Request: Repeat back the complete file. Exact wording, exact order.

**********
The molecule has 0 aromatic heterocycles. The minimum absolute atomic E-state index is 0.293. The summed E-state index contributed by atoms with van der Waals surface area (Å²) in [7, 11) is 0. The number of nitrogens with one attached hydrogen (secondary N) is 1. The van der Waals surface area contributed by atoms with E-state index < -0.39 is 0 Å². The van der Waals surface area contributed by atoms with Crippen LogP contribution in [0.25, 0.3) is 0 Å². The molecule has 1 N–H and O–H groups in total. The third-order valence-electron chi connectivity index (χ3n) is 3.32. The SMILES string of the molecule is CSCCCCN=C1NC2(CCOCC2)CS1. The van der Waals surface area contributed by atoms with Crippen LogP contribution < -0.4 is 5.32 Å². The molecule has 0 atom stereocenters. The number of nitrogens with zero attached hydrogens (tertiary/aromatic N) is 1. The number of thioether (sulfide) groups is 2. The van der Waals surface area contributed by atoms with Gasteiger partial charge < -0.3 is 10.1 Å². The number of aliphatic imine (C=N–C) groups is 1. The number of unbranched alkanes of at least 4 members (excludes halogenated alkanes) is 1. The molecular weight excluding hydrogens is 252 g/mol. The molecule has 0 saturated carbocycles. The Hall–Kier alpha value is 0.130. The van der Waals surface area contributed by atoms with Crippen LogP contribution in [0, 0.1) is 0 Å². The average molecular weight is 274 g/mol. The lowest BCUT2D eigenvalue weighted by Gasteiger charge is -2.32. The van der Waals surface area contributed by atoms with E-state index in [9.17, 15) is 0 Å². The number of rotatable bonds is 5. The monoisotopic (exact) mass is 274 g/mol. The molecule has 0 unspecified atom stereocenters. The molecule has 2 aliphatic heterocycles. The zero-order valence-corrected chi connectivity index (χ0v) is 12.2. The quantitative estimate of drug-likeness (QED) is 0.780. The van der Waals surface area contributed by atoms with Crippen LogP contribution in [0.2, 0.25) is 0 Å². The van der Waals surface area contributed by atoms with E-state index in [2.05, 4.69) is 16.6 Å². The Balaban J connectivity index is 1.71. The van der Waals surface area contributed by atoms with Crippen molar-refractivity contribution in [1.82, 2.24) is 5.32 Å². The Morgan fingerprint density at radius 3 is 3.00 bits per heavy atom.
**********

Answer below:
The molecule has 0 aromatic heterocycles. The minimum absolute atomic E-state index is 0.293. The summed E-state index contributed by atoms with van der Waals surface area (Å²) in [7, 11) is 0. The number of nitrogens with one attached hydrogen (secondary N) is 1. The van der Waals surface area contributed by atoms with E-state index < -0.39 is 0 Å². The van der Waals surface area contributed by atoms with Crippen LogP contribution in [0.25, 0.3) is 0 Å². The molecule has 1 N–H and O–H groups in total. The third-order valence-electron chi connectivity index (χ3n) is 3.32. The SMILES string of the molecule is CSCCCCN=C1NC2(CCOCC2)CS1. The van der Waals surface area contributed by atoms with Crippen LogP contribution < -0.4 is 5.32 Å². The molecule has 0 atom stereocenters. The number of nitrogens with zero attached hydrogens (tertiary/aromatic N) is 1. The number of thioether (sulfide) groups is 2. The van der Waals surface area contributed by atoms with Gasteiger partial charge < -0.3 is 10.1 Å². The number of aliphatic imine (C=N–C) groups is 1. The number of unbranched alkanes of at least 4 members (excludes halogenated alkanes) is 1. The molecular weight excluding hydrogens is 252 g/mol. The molecule has 0 saturated carbocycles. The Hall–Kier alpha value is 0.130. The van der Waals surface area contributed by atoms with Crippen LogP contribution in [0, 0.1) is 0 Å². The average molecular weight is 274 g/mol. The lowest BCUT2D eigenvalue weighted by Gasteiger charge is -2.32. The van der Waals surface area contributed by atoms with E-state index in [9.17, 15) is 0 Å². The number of rotatable bonds is 5. The monoisotopic (exact) mass is 274 g/mol. The molecule has 0 unspecified atom stereocenters. The molecule has 2 aliphatic heterocycles. The zero-order valence-corrected chi connectivity index (χ0v) is 12.2. The quantitative estimate of drug-likeness (QED) is 0.780. The van der Waals surface area contributed by atoms with Crippen LogP contribution in [0.2, 0.25) is 0 Å². The van der Waals surface area contributed by atoms with E-state index in [2.05, 4.69) is 16.6 Å². The Balaban J connectivity index is 1.71. The van der Waals surface area contributed by atoms with Crippen molar-refractivity contribution in [1.82, 2.24) is 5.32 Å². The Morgan fingerprint density at radius 3 is 3.00 bits per heavy atom.